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Power Up Your Planks!

You know the importance of core strength — tone abdominals, obliques, and glutes. Thanks to spinal health, gone are jerky sit-ups. Ab crunches increase the “C” curve we have from sitting. New research says isometric planks are not effective. How can we improve our functional core stability? The answer is power! 

Power = Work X Speed 

We need power to avoid a fall. We use power to stand gracefully. What is a power plank? Consider Yoga — unison of breathing with posture and mental focus. Let’s skip the Sanskrit. Simply focus only on the exhale phase, to drive each outgoing breath with an abdominal contraction, about once or twice per second.

Plank Basics

Depending on comfort, support yourself on hands or forearms, and on knees or toes. Plank means straight hips. To protect your lumbar, lengthen it. Our sedentary lifestyle puts extra curve in the back. For neutral pelvis, slightly tuck your tail. Then, tuck your lower ribs. Don’t reference online photos. Society likes a curvy look, but it hurts your back. 

Your upper back should neither be rounded nor collapsed. Tuck your chin slightly and draw back to align your head with the spine.

A Power Plank

In your well-aligned plank pose, add quick, punchy exhales, like blowing out a candle. Use your nostrils or mouth but make a sound. As you draw your abdominals toward the spine, your hips may lift.

Once confident with the power plank, add a stability ball under the hands or forearms. Or place it under your shins or toes! This adds bounce to those abdominal punches.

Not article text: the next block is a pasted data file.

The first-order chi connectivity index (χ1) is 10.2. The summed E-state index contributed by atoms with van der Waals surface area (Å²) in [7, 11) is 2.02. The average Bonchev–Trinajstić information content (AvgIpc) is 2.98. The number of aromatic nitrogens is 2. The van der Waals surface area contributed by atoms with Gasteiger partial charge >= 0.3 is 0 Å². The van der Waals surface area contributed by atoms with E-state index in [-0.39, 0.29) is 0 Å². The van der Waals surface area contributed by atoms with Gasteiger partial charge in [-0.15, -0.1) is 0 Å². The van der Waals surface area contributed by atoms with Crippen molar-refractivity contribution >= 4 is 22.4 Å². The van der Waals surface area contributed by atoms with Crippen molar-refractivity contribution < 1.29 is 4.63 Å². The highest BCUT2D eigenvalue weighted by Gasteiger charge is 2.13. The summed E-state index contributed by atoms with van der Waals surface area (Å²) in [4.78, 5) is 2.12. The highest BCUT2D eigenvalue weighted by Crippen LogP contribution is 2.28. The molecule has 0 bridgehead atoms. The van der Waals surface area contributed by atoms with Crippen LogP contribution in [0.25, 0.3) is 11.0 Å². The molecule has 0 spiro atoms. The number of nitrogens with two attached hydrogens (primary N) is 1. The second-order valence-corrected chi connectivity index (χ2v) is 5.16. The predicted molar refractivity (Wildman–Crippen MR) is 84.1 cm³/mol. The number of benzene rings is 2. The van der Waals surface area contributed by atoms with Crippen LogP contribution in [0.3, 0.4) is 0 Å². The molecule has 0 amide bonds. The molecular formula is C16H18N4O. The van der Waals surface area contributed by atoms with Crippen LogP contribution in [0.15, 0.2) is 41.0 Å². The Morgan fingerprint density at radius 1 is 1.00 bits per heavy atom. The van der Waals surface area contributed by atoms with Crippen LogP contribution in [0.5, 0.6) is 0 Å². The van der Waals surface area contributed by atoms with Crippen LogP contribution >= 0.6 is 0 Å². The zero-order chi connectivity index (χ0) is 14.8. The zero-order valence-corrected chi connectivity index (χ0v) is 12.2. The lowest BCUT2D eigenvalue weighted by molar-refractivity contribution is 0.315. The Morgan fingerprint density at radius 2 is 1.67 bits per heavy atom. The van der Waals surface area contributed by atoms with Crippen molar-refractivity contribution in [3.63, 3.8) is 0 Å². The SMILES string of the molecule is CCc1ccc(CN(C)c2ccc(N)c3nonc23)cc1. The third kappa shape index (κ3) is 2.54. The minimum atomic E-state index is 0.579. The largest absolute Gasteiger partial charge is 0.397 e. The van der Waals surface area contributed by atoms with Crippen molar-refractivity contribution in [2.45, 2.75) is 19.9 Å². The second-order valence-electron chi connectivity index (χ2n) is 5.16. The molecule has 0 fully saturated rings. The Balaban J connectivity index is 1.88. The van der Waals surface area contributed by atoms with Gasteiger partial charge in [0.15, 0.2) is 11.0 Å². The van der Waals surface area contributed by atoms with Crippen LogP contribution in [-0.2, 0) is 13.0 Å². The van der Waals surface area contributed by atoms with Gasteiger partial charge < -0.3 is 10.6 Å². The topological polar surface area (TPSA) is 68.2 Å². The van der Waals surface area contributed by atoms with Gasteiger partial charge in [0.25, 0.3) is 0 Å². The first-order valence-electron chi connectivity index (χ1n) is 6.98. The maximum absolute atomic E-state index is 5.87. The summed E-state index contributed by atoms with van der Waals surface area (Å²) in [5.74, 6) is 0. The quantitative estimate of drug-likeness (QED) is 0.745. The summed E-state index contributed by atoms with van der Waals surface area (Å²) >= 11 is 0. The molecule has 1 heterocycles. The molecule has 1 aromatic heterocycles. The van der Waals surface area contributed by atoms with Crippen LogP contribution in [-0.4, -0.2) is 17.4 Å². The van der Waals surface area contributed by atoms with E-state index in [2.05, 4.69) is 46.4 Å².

To progress, add balance disks under your knees or toes, while the ball supports your hands or forearms. Nothing touches the floor! Use the disks under your hands or forearms, while the ball supports your knees or toes.

With a suspension trainer, start with ankles in the loops and hands or forearms on the mat. Progress to balance disks under hands or forearms.

Side Planks Anyone?

For obliques, do power side planks. Start on one forearm with the other hand on the mat, knees and feet on the mat. Hips straight, stacked vertically, with top foot in front. As you lengthen, slightly tuck the lower rib toward your lower hip. Use this action to power your exhales. 

Add a stability ball under the forearm or under the lower legs. If the big ball rolls, tuck it into a corner. Ready? Put the balance disk under your knees or feet while your arm is on the ball. Or place the disks under your forearm, while your legs are on the ball. Your top foot goes in front, to prevent rolling backwards!

Power planks are intense, so shorten your usual time. Then repeat. Of course, your simplest ab move is extended, deep, belly laughter! Either way, have fun and do these often. The abs “live in the pantry,” so they won’t tire easily. Keep it up!

ACE-certified Medical Exercise Specialist and ERYT-500, Emma Spanda Johnson designs fitness solutions for clients of all abilities. Watch her video demonstration of these techniques during a free trial at https://well.burnalong.com/pss/class/16318 . With an Orthopedic Specialty, Emma offers online personal training via www.FlightLive.US and your first 60 minutes are free.



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  2. Escamilla RF, Lewis C, Pecson A, Imamura R, Andrews JR. Muscle Activation Among Supine, Prone, and Side Position Exercises With and Without a Swiss Ball. Sports Health. 2016 Jul;8(4):372-9. doi: 10.1177/1941738116653931. Epub 2016 Jun 14. PMID: 27302152; PMCID: PMC4922527.
  3. Badau D, Badau A, Manolache G, Ene MI, Neofit A, Grosu VT, Tudor V, Sasu R, Moraru R, Moraru L. The Motor Impact of the Static Balance in the Up Plank Position on Three Different Balls in Physical Activities of Physical Education Students. Int J Environ Res Public Health. 2021 Feb 19;18(4):2043. doi: 10.3390/ijerph18042043. PMID: 33669792; PMCID: PMC7922917.


MFN Contributing Author

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